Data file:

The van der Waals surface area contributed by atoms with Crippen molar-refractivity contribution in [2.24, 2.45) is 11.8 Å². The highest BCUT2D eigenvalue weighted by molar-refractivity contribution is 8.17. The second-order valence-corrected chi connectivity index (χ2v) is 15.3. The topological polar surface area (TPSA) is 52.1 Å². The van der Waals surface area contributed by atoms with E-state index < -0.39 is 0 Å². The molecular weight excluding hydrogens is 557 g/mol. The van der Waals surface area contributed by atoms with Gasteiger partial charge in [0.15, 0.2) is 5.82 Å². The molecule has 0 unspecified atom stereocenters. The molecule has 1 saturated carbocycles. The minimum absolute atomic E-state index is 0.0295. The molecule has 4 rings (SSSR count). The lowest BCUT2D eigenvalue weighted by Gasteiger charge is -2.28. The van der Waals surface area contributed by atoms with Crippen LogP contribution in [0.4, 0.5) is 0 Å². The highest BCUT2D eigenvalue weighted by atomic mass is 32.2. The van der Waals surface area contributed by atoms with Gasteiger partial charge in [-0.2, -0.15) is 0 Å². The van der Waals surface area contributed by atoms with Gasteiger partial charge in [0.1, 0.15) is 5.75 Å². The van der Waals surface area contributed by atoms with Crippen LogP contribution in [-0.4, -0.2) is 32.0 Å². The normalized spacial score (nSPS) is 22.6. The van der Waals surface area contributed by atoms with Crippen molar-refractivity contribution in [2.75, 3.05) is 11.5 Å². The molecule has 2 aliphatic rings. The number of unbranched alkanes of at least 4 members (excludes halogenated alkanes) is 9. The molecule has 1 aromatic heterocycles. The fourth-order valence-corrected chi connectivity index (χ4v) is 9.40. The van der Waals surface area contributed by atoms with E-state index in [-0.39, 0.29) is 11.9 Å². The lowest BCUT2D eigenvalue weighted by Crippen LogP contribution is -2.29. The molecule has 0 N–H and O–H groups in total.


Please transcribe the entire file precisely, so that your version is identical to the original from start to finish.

The van der Waals surface area contributed by atoms with Crippen molar-refractivity contribution in [2.24, 2.45) is 11.8 Å². The highest BCUT2D eigenvalue weighted by molar-refractivity contribution is 8.17. The second-order valence-corrected chi connectivity index (χ2v) is 15.3. The topological polar surface area (TPSA) is 52.1 Å². The van der Waals surface area contributed by atoms with E-state index < -0.39 is 0 Å². The molecular weight excluding hydrogens is 557 g/mol. The van der Waals surface area contributed by atoms with Gasteiger partial charge in [0.15, 0.2) is 5.82 Å². The molecule has 0 unspecified atom stereocenters. The molecule has 1 saturated carbocycles. The minimum absolute atomic E-state index is 0.0295. The molecule has 4 rings (SSSR count). The lowest BCUT2D eigenvalue weighted by Gasteiger charge is -2.28. The van der Waals surface area contributed by atoms with Crippen LogP contribution in [0.4, 0.5) is 0 Å². The highest BCUT2D eigenvalue weighted by atomic mass is 32.2. The van der Waals surface area contributed by atoms with Gasteiger partial charge in [-0.2, -0.15) is 0 Å². The van der Waals surface area contributed by atoms with Gasteiger partial charge in [0.1, 0.15) is 5.75 Å². The van der Waals surface area contributed by atoms with Crippen LogP contribution in [-0.4, -0.2) is 32.0 Å². The normalized spacial score (nSPS) is 22.6. The van der Waals surface area contributed by atoms with Crippen molar-refractivity contribution in [2.75, 3.05) is 11.5 Å². The molecule has 2 aliphatic rings. The number of unbranched alkanes of at least 4 members (excludes halogenated alkanes) is 9. The molecule has 1 aromatic heterocycles. The fourth-order valence-corrected chi connectivity index (χ4v) is 9.40. The van der Waals surface area contributed by atoms with E-state index in [-0.39, 0.29) is 11.9 Å². The lowest BCUT2D eigenvalue weighted by Crippen LogP contribution is -2.29. The molecule has 0 N–H and O–H groups in total.